Black culture takes center stage at The Black Experience

At a dynamic, student-led event, Black-owned businesses, fashion designers, and musical artists showed their talents in celebration of Black History Month.

By Aiden Penner ’27, student writer

February 21, 2024 | 11:30 a.m.

The Black Experience.

Black designers showcased their work in Benson Great Hall at a fashion show during The Black Experience.

As neuroscience major Misgana Mamo ’24 modeled in the fashion show during The Black Experience celebration earlier this month, she took pride in getting to display the God-given “beauty that comes with being Black” through all body shapes and sizes. For Mamo, other participants, and attendees, the celebration was a chance for Bethel students and community members to take pride in Black culture and to celebrate it.

Food, fashion, and worship were all on display on February 10 at The Black Experience, a student-led event that highlighted Black History Month at Bethel University. The event, which was organized by Bethel’s Black Student Union (BSU) with support from the Office of Inclusive Excellence, started with a vendor showcase in Brushaber Commons, with 32 Black-owned businesses exhibiting and selling their products, ranging from jewelry to bakery items. Then a fashion show in Benson Great Hall showcased the work of five Black designers before four musical groups led a gospel-style worship to end the evening. 


The Black Experience

The fashion show portion of The Black Experience showcased the work of Black designers from the community.

As she reflected on the display of beauty during the fashion show, Mamo said she hopes the event is only one way for students to immerse themselves in Bethel’s diverse culture. In celebrating her rich culture, Mamo found many glimpses of God throughout the day. "It was important in showing like how much we actually love our culture…it's a celebration for a reason,” she said. “It brings like a godly aspect—God is in the middle of this and that diversity is something God wants.”

 The Fill Me Up Worship Experience was a favorite of many attendees. It offered a taste of a music style different from the typical contemporary worship music at Chapel on Mondays and Fridays and Sunday night Vespers services. Esther Adeniyi ’24, who is a member of Bethel’s United Worship Ministries—the team that leads worship music at those services—saw the experience as another positive way for Black culture to connect with the kingdom of God in a new way, especially in the joy that gospel music exudes.  “I want worship to look like what the kingdom of heaven will look like,” D.J. Ellis ’27, a singer in the United team said. “Being able to show that to other people can open their hearts.”


The Black Experience

The Fill Me Up Worship Experience was a favorite for many who attended The Black Experience.

The Black Experience

Four musical groups led The Fill Me Up Worship Experience, a gospel-style worship service, to conclude The Black Experience event at Bethel.

While Bethel hosted a similar event for Black History Month last year, organizers took it to another level this year. Office of Inclusive Excellence Executive Assistant Nadine Palmer organized the vendor portion of this year’s event as well as the fashion show, for which she designed several pieces. Many of the vendors were members of the local Twin Cities community outside of Bethel. Palmer met BSU President Aniya Robertson ’26 and the two quickly started discussing ways to improve the event this year. After offering to help organize a new event this year using her connections outside of Bethel, Palmer collaborated with Robertson and other BSU leaders to organize a successful event. “My main goal is just bridging the gap between Bethel and our community,” Palmer said. “And letting them know that we do have a Christian institution that loves them and cares about them.”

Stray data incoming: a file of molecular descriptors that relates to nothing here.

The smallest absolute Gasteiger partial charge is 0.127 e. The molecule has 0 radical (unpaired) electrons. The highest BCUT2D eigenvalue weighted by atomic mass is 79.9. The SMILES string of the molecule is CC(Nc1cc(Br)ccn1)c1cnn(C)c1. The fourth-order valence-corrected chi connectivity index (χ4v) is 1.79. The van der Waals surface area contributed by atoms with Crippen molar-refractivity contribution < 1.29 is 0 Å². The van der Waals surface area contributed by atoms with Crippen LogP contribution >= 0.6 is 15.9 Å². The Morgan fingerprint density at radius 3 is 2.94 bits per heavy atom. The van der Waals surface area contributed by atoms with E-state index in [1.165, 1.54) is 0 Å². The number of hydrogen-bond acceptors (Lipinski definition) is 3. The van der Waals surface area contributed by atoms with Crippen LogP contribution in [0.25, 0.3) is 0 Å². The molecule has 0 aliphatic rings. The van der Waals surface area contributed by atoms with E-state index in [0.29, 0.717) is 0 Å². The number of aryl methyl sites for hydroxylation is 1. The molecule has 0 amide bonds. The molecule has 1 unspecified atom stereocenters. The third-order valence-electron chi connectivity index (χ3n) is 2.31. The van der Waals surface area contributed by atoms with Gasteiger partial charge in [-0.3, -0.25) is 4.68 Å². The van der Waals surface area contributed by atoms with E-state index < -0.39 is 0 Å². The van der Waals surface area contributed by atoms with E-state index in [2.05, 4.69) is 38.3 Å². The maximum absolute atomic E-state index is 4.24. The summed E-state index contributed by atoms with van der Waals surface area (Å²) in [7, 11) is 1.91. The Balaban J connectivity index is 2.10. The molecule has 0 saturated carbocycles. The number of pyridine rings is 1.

Overall, Palmer hopes that attendees will see God’s fingerprints all across Bethel through every culture represented. Events like The Black Experience help signify the individualities of each person while uniting the community as God’s diverse kingdom. With many talents on display, Palmer also aims to showcase the excellence that exists among Christians in the Black community and wants to see everyone walk away with “a glow” from the Black joy expressed at the event.

The Black Experience

Thirty-two Black-owned businesses sold products during a vendor showcase in Bethel's Brushaber Commons.

The Black Experience

The 32 vendors at The Black Experience brought a variety of skills and products to Bethel, from nail art to sweets and treats.

Along with The Black Experience, Bethel also hosted an event at the library called “Backstage Barriers and Beyond: An Artist Conversation” on February 20, where artist M. Gasby Brown and Bethel President Ross Allen held a conversation on Brown’s artwork. Her Backstage Barriers and Beyond exhibit celebrates the separate, but equal activist story singers, Billie Holiday, Ella Fitzgerald, Nina Simone, Lena Horne, Mahalia Jackson, and Alicia Keys, and will also include a musical medley tribute featuring Adeniyi and Robertson.

Explore United Cultures of Bethel.

Bethel’s Black Student Union is part of United Cultures of Bethel (UCB), a student group that supports students in their cultural identities, enriches cultural sensitivity, and celebrates similarities and differences.

Learn more